The truth is, however, that the “Red House” was never protected. Even when the Ministry of Culture labeled it as a protected site, sources say that attempts to demolish it were still underway. In fact, the following pictures were reportedly taken BEFORE the new minister had allowed the demolition but before:

So much for governmental protection.

Following its designation as a protected site, police officers from the Hbeich precinct did a surveil of the place. Their report is invaluable to show the illegal activities that have taken place on the property even when it was under governmental protection. Unfortunately, as regular citizens we cannot access such information.

The good news is that it’s not too late, yet. We can still get our Ministry of Culture to overturn their updated decision and to protect the “Red House” once again. The collective history of our capital and the landmarks that still stand testimony to it is more important than the money some people can make through backroom deals and under-the-table agreements.

Beirut is being destroyed every single day by contractors and politicians as well as people who couldn’t care less about anything other than their bottom line. The solution for such entities is a strong governance that puts them in their spot. It’s high time we get that, and the city we deserve. The “Red House” is our history. It’s horrible that even our history can’t survive our current corruption.

Wikipedia Saves Mauritanian From Deportation At Beirut Airport: Border Officer Didn’t Know His Country Was Arab

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At the Arab League Summit last year, the biggest scandal wasn’t how Arabs couldn’t get their business together (as usual) to set a path in solving the many problems facing their countries, but how the Lebanese delegation completely humiliated itself and the country it’s representing.

Instead of being thankful for the host country, the Lebanese delegation complained about their infrastructure, because as you know Lebanon leads the way in that regard. They were appalled how Nouakchott didn’t have 5 star hotels for them to be hosted in, devastated at how the summit was being held in a tent, and completely beyond themselves that they had to go through that, in yet another episode of the tough life of a Lebanese politician.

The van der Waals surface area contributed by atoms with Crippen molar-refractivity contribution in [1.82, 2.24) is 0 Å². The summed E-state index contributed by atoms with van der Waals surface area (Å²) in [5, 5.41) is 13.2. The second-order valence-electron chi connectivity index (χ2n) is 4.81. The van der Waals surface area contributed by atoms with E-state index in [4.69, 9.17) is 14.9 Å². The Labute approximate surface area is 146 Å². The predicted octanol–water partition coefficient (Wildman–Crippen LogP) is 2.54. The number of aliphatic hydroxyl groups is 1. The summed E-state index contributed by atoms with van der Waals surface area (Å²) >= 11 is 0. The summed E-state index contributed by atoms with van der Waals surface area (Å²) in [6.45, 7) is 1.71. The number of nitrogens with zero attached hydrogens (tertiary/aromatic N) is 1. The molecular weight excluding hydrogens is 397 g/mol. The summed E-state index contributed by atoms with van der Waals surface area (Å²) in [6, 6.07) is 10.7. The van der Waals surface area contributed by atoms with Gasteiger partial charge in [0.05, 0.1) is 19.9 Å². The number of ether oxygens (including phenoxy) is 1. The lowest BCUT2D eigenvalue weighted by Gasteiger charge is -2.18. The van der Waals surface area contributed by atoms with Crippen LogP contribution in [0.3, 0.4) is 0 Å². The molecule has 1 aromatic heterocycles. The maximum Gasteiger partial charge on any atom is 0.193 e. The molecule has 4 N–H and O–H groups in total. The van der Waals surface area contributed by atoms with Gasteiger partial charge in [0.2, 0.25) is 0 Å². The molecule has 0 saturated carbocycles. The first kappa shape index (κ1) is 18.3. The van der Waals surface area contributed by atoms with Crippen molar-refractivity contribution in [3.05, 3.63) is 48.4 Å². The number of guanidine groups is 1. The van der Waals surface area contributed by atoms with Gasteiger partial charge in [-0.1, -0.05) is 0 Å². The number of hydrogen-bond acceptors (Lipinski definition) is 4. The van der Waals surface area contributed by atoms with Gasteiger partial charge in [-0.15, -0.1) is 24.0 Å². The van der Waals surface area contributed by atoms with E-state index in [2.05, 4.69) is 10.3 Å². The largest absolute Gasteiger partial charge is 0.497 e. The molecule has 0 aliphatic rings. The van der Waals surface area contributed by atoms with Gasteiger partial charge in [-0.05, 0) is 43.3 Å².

So to make it work, they charged the Lebanese taxpayer to host them in Morocco for the night, then have them travel to Nouakchott the following day for the Summit before leaving Mauritania. The host country then responded in a scathing news report.

But it seems that our streak with insulting Mauritania and its people continues when one of Maurtania’s top and most controversial journalists for his calls for a secular non-Islamic state in his country, Hanevy Dahah, landed in Beirut’s airport.

As our border control personnel flipped through his passport, he was asked about his entry visa, to which Hanevy replied that Mauritania is an Arab country whose citizens can enter Lebanon without a visa if they have $2000 on them as well as a round-trip ticket, emphasizing that Middle East Airlines, Lebanon’s official airlines, wouldn’t have brought him in hadn’t they made sure he fulfilled the requirements to enter Lebanese soil.

The border control officer was not satisfied with the answer, and he referred Hanevy to another officer who was not convinced that Mauritania is an Arab country to which the rules Mr. Dahah illustrated actually applied. A discussion among our airport’s border control officers ensued about whether Mauritania was, in fact, an Arab country or not, to which a senior officer decided, after being racist towards Hanevy because of the darker color of his skin, that Mauritania wasn’t Arab and wanted to deport Hanevy.